New Jersey is reaching milestones with its plans to offer internet gambling and betting to state residents. The state’s Division of Gaming Enforcement is busy compiling rules that gambling merchants and players must follow. One of the most important regulation states that all players must be at least 21 years old and must live in the state of New Jersey.
Another regulation established by the Division of Gaming Enforcement states gambling merchants must provide players with cautionary signs to prevent addiction and compulsive gambling. The most important regulation for New Jersey’s economy is the tax rule. The state will include a 15% tax on all players’ casino winnings.
Atlantic City has 12 casinos preparing to offer New Jersey residents online betting services, but the Division of Gaming Enforcement has not yet set a date for when these websites can launch. However, it is expected that players can begin placing bets online by the end of this year.
The Forefront of Internet Gambling
David Rebuck, the director of the New Jersey Division of Gaming Enforcement claims that New Jersey is in the forefront of internet gambling. However, Nevada launched the first online gambling site in the United States back in April.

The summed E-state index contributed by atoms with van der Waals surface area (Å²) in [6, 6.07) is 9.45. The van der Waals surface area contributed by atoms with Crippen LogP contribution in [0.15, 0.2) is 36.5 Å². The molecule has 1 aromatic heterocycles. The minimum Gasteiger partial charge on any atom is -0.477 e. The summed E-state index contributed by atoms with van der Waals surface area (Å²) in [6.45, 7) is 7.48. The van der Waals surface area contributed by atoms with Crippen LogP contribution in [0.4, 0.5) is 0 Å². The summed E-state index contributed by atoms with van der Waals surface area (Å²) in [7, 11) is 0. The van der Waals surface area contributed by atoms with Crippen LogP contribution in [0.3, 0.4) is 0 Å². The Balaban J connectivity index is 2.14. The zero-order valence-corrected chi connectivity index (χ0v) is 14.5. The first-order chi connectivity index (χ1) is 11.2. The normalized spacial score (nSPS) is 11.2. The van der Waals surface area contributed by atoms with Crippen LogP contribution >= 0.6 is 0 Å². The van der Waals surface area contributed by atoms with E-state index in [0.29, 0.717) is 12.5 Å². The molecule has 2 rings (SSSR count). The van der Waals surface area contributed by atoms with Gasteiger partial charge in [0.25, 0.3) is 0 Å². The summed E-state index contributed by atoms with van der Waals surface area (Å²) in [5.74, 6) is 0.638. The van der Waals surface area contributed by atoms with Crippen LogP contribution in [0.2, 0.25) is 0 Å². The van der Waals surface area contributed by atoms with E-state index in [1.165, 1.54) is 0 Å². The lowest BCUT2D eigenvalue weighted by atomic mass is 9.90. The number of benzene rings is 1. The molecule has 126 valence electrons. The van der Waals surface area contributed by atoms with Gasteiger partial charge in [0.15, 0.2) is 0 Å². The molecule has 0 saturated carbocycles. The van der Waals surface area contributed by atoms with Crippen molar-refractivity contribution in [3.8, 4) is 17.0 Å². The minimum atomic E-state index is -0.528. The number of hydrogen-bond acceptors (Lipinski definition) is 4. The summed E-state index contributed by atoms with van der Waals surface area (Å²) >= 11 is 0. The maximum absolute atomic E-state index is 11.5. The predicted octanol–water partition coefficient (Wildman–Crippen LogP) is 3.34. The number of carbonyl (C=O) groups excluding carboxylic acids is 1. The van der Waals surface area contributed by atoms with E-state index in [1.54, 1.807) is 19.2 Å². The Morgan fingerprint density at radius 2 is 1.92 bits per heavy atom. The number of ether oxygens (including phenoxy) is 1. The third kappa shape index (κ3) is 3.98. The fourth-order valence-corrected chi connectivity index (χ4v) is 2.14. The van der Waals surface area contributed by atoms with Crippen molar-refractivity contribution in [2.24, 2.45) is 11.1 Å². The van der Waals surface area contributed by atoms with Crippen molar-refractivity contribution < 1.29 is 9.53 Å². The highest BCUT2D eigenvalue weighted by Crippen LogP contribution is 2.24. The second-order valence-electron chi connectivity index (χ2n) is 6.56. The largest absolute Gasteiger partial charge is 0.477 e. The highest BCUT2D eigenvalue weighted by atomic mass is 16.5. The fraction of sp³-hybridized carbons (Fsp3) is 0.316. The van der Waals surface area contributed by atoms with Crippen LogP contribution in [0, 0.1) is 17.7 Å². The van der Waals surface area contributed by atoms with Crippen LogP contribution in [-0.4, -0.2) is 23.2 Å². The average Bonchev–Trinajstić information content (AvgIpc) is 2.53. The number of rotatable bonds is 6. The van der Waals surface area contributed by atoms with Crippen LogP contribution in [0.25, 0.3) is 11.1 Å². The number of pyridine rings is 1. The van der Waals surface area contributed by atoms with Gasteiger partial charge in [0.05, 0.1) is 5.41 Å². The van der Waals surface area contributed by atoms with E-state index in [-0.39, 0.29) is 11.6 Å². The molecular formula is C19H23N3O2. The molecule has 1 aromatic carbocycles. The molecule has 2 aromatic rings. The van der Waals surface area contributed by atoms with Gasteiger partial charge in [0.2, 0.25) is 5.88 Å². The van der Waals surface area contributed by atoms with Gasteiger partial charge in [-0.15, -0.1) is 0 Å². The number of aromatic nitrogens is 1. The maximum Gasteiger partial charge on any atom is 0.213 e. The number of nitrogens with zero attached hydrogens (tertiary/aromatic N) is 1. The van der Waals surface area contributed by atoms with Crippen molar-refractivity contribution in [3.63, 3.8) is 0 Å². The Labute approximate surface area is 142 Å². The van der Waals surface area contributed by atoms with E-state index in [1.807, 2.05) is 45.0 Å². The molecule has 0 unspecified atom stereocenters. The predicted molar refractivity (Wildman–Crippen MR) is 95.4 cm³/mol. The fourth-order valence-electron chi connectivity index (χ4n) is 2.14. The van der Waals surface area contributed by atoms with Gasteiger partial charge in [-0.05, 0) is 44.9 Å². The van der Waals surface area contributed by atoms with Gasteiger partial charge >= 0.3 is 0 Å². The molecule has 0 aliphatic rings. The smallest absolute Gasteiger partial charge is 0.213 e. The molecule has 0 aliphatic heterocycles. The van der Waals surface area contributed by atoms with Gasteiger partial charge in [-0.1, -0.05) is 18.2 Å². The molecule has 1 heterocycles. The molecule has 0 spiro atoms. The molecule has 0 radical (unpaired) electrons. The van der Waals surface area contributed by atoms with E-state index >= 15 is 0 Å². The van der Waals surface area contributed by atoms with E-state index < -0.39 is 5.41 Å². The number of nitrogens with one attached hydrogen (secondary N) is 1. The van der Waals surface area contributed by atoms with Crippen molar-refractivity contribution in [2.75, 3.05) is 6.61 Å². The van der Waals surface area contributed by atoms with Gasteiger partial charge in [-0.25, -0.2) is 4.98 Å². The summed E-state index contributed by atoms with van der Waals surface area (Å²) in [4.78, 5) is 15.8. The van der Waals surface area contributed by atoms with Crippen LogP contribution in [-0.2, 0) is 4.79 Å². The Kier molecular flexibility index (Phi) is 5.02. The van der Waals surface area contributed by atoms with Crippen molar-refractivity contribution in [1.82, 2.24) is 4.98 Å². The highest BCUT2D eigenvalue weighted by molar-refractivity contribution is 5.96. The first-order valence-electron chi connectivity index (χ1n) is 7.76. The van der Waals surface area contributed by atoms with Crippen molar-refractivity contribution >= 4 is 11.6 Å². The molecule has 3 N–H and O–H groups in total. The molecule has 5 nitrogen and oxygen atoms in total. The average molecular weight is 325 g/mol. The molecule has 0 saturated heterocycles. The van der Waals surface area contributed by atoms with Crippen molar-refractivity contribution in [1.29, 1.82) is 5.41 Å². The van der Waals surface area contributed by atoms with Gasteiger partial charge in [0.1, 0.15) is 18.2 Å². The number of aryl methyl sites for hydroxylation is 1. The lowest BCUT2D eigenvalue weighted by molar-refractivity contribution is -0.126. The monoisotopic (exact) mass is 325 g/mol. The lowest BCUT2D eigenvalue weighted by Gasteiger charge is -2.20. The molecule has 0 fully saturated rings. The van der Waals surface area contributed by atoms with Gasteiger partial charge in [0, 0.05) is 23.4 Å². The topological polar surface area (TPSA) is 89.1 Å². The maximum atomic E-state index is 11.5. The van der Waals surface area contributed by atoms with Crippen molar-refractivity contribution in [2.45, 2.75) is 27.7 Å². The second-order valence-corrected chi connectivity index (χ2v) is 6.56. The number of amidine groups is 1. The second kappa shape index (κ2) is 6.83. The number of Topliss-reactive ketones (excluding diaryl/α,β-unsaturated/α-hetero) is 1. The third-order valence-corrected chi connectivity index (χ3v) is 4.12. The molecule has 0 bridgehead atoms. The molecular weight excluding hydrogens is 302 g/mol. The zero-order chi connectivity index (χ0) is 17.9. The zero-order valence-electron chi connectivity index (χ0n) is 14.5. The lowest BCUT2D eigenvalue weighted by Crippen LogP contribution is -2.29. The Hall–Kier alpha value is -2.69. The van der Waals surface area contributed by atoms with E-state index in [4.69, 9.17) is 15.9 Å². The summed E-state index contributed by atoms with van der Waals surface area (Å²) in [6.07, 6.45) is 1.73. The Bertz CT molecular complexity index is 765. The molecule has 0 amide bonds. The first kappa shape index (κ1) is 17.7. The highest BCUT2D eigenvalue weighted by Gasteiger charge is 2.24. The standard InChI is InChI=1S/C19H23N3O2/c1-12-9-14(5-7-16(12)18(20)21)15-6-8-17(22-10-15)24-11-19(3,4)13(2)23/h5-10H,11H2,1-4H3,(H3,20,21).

What does Nevada Governor Brian Sandoval have to say? “As to our competitor, New Jersey, they should be accustomed to following Nevada.” Governor Sandoval jokes, of course.
In February, the Nevada Division of Gaming Control Board passed a bill to allow residents to place bets for real money online. The regulations consist of being older than 21 years of age, having a legitimate social security number, and having a Nevada address.
Delaware has also passed a bill legalizing in-state online betting.
Trouble in the Magnolia State
Mississippi is also trying to make strides toward online betting and gambling. In February 2012, Representative Bobby Moak introduced the Mississippi Lawful Internet Gaming Act of 2012, which the Mississippi House of Representatives Ways and Means Committee declined the following month. However, this past January, Rep. Moak introduced a new bill with a very familiar name — the Mississippi Lawful Internet Gaming Act of 2013.
The new bill was nearly identical to the old bill, which was declined, and was also declined shortly after introduction. Will Representative Bobby Moak try to pass an intrastate online gambling bill in Mississippi for a third time? Stay tuned for more information.
U.S. States on the Horizon
Many states are still actively working toward legalizing intrastate online gambling. Among them are California, Florida, Illinois, Iowa, Massachusetts, New York, Oregon, Pennsylvania, Texas, and Washington. For information about whether your state is trying to legalize online gambling, visit your local House of Representatives website.